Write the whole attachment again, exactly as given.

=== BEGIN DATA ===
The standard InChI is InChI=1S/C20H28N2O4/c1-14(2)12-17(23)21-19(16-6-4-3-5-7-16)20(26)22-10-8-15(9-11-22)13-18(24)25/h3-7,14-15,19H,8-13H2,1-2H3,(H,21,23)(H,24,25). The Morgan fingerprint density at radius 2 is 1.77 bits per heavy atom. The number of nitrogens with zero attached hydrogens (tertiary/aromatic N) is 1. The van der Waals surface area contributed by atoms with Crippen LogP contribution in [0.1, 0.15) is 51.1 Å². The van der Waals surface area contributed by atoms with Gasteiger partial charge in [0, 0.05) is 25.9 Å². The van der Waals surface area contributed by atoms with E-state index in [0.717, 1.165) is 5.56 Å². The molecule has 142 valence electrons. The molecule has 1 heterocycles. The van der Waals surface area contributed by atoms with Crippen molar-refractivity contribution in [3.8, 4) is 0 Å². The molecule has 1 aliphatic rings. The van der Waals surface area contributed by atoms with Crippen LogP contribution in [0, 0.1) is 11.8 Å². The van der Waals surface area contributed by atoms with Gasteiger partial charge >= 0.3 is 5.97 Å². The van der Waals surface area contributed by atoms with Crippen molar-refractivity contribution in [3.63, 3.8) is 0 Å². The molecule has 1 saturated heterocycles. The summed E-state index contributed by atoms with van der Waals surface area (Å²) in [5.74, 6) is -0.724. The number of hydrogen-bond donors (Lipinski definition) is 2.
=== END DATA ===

The standard InChI is InChI=1S/C20H28N2O4/c1-14(2)12-17(23)21-19(16-6-4-3-5-7-16)20(26)22-10-8-15(9-11-22)13-18(24)25/h3-7,14-15,19H,8-13H2,1-2H3,(H,21,23)(H,24,25). The Morgan fingerprint density at radius 2 is 1.77 bits per heavy atom. The number of nitrogens with zero attached hydrogens (tertiary/aromatic N) is 1. The van der Waals surface area contributed by atoms with Crippen LogP contribution in [0.1, 0.15) is 51.1 Å². The van der Waals surface area contributed by atoms with Gasteiger partial charge in [0, 0.05) is 25.9 Å². The van der Waals surface area contributed by atoms with E-state index in [0.717, 1.165) is 5.56 Å². The molecule has 142 valence electrons. The molecule has 1 heterocycles. The van der Waals surface area contributed by atoms with Crippen molar-refractivity contribution in [3.8, 4) is 0 Å². The molecule has 1 aliphatic rings. The van der Waals surface area contributed by atoms with Crippen LogP contribution in [0, 0.1) is 11.8 Å². The van der Waals surface area contributed by atoms with Gasteiger partial charge >= 0.3 is 5.97 Å². The van der Waals surface area contributed by atoms with Crippen molar-refractivity contribution in [3.63, 3.8) is 0 Å². The molecule has 1 saturated heterocycles. The summed E-state index contributed by atoms with van der Waals surface area (Å²) in [5.74, 6) is -0.724. The number of hydrogen-bond donors (Lipinski definition) is 2.